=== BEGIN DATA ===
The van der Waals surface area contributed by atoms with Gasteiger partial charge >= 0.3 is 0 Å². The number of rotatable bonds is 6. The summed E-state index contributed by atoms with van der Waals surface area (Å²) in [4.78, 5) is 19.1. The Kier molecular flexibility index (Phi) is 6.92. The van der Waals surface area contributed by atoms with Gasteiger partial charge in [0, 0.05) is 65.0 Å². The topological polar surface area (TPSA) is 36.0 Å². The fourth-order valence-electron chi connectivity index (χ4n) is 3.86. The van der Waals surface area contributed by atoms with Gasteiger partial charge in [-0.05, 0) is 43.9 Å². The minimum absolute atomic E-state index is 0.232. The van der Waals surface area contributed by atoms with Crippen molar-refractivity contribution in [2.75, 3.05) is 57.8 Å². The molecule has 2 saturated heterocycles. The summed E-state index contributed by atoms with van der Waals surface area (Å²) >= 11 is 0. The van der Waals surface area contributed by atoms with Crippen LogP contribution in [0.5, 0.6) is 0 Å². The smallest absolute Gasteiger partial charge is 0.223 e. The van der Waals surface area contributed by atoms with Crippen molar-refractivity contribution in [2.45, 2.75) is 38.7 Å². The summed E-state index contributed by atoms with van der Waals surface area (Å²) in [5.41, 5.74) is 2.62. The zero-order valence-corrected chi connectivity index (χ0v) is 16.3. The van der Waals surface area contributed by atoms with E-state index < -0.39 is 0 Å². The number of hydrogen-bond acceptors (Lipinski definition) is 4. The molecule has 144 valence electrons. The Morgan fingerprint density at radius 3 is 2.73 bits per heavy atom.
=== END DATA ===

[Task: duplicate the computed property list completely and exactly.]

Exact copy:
The van der Waals surface area contributed by atoms with Gasteiger partial charge >= 0.3 is 0 Å². The number of rotatable bonds is 6. The summed E-state index contributed by atoms with van der Waals surface area (Å²) in [4.78, 5) is 19.1. The Kier molecular flexibility index (Phi) is 6.92. The van der Waals surface area contributed by atoms with Gasteiger partial charge in [0, 0.05) is 65.0 Å². The topological polar surface area (TPSA) is 36.0 Å². The fourth-order valence-electron chi connectivity index (χ4n) is 3.86. The van der Waals surface area contributed by atoms with Gasteiger partial charge in [-0.05, 0) is 43.9 Å². The minimum absolute atomic E-state index is 0.232. The van der Waals surface area contributed by atoms with Crippen molar-refractivity contribution in [2.75, 3.05) is 57.8 Å². The molecule has 2 saturated heterocycles. The summed E-state index contributed by atoms with van der Waals surface area (Å²) >= 11 is 0. The van der Waals surface area contributed by atoms with Crippen LogP contribution in [0.5, 0.6) is 0 Å². The smallest absolute Gasteiger partial charge is 0.223 e. The van der Waals surface area contributed by atoms with Crippen molar-refractivity contribution in [2.45, 2.75) is 38.7 Å². The summed E-state index contributed by atoms with van der Waals surface area (Å²) in [5.41, 5.74) is 2.62. The zero-order valence-corrected chi connectivity index (χ0v) is 16.3. The van der Waals surface area contributed by atoms with E-state index < -0.39 is 0 Å². The number of hydrogen-bond acceptors (Lipinski definition) is 4. The molecule has 144 valence electrons. The Morgan fingerprint density at radius 3 is 2.73 bits per heavy atom.